Alvarez Park Cafe in Valenzuela

The rainy season and the high fuel prices are among the disincentives for a long drive at this time of the year. The good news is you can still see new places and sink your teeth on local specialties by looking inward in Metro Manila’s hidden gems beyond the traffic gridlock and urban blight.

In 2018, the metropolis was featured in a 48-hour travelogue by London-based newspaper Independent and was named by The World Post as among the 10 Fastest-Emerging Global Cities. While the accolade raised countless eyebrows, it makes you think that Europeans perhaps saw something that we often take for granted.

Discover, or rediscover, the megacity and its rich historical and culinary heritage so you can explore its hidden nooks and crannies on bicycle or motorcycle, so you can freely navigate the narrow roads and park easily.

Pit Stop 1: Valenzuela. Formerly a town of Bulacan, this northern city has managed to retain part of its rural feel despite industrialization. Tagalag, an interior barangay dotted by seafood restaurants and fishing villages, gives urbanites an out-of-town feel and gustatory feasts.

A dining place which stands out is Alvarez Park Café, seafood restaurant, floating bar, fishing ground, and a mini-green park with lots of open spaces rolled into one. A recent addition is The Fisherman’s Point, a nautical-themed floating gourmet restaurant which can also serve fine dining on special occasions.

You can catch freshwater fishes, while watersports lovers can paddle a kayak or pedal a boat in the vast fishpond. It also has an islet which has a recreation house for small events, private picnics or simply lazing around.

Tagalag also has a panoramic riverwalk park for promenaders, bikers, and motorcycle riders to enjoy the cool breeze and enticing street food and drinks.

Another dining haunt is the food street along Fatima Avenue, which has an assortment of short orders, finger food, and beverages. Situated near the National Shrine of the Our Lady of Fatima and the Museo ng Valenzuela in Marulas, diners can say a little prayer and get a glimpse of the city’s checkered past.

Pan De Americana in Marikina

Pit Stop 2: Marikina. The country’s shoe capital has more than footwear and leather products to offer to unsuspecting guests. This quaint city is slowly getting into the metro’s culinary tourism scene which is anchored on a heritage walking tour which revolves around the shoe industry.

Cafe Kapitan is an iconic dining haunt situated inside the Kapitan Moy House, the residence of Don Laureano Guevara, the founder and father of the town’s shoe business. The repurposed 1900s building, which serves a special events place and de facto cultural center, offers traditional delicacies, such as everlasting, a local version of embudito, and wak na toy, a modified rendition of menudo.

Another must-try is Pan De Americana, an artsy fast-casual restaurant in Concepcion which is an Instagrammable eye candy with its assorted bric-a-brac design which transports you several decades back. It began as a bakery serving high-quality wheat bread, and has grown to serve signature Marikina specialties and regional favorites from all over the country.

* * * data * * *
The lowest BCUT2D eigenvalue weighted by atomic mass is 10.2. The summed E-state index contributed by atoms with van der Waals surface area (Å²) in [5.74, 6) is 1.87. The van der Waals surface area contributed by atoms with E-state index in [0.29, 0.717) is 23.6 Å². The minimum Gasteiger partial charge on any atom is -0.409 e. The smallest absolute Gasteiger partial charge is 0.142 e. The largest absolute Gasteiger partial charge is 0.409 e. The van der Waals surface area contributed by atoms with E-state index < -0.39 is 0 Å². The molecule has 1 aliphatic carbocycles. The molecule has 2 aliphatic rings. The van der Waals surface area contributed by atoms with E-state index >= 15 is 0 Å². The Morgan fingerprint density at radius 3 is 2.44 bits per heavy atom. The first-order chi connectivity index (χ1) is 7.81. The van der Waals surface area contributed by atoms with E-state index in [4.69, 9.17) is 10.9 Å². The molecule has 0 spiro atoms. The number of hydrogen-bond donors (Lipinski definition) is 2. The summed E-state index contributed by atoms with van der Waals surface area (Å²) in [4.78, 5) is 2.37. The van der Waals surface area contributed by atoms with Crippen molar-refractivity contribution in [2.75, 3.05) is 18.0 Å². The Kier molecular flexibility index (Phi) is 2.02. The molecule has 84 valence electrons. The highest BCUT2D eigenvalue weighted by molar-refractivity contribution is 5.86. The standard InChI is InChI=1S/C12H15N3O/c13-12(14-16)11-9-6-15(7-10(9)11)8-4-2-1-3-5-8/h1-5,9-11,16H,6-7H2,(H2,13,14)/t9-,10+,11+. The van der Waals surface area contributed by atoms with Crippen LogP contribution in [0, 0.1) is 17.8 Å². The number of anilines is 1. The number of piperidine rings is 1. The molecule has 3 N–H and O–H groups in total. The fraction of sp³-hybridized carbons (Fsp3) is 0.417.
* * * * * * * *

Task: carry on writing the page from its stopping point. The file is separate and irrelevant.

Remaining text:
The riverine city has lots of local brand food parks, coffee shops, and bars sprinkled around the old town center and periphery.

Bayleaf Hotel in Intramuros

Pit Stop 3: Manila. The national capital boasts of being the archipelago’s hub of culinary heritage dating back to centuries. Binondo, regarded as the world’s oldest Chinatown, is the top-of-mind for food trips which even celebrity chef Anthony Bourdain visited when he came to the Philippines.

But apart from this popular dining district, a fast-emerging destination is Ugbo St. in Tondo, a decades-old street food place which has taken the working man’s staple to a new level. Thanks to former Manila Mayor Francisco “Isko Moreno” Domagoso who frequents the place, the narrow road can now be considered the counterpart of Asia’s nocturnal dine-out place for inexpensive meals.

The area formed part of the ancient Manila Bay’s Bangkusay channel which figured in the battles between the Spanish conquistadors and native defenders in the 1500s.

Not to be missed is Intramuros, which gives you the inimitable Old World charm in a special historic district which embraces the pre-Spanish to post-World War II periods.

A stalwart in its culinary scene is Barbara’s Heritage Restaurant tucked within a 19th-century recreated complex across San Agustin Church. The resto takes pride in its Filipino-Spanish themed buffet and evening cultural shows, museum of assorted bric-a-brac, and the feeling of being transported back in time.

Elsewhere within the walls are the episcopal-inspired Ristorante Delle Mitre, the Belfry Café, right under the massive bell tower of the Manila Cathedral, and Spoons of Bayleaf Hotel which overlooks the Intramuros golf course.

With more than a dozen more cities, you can unravel NCR’s hidden gems through driving, biking, and taking a bite of its history.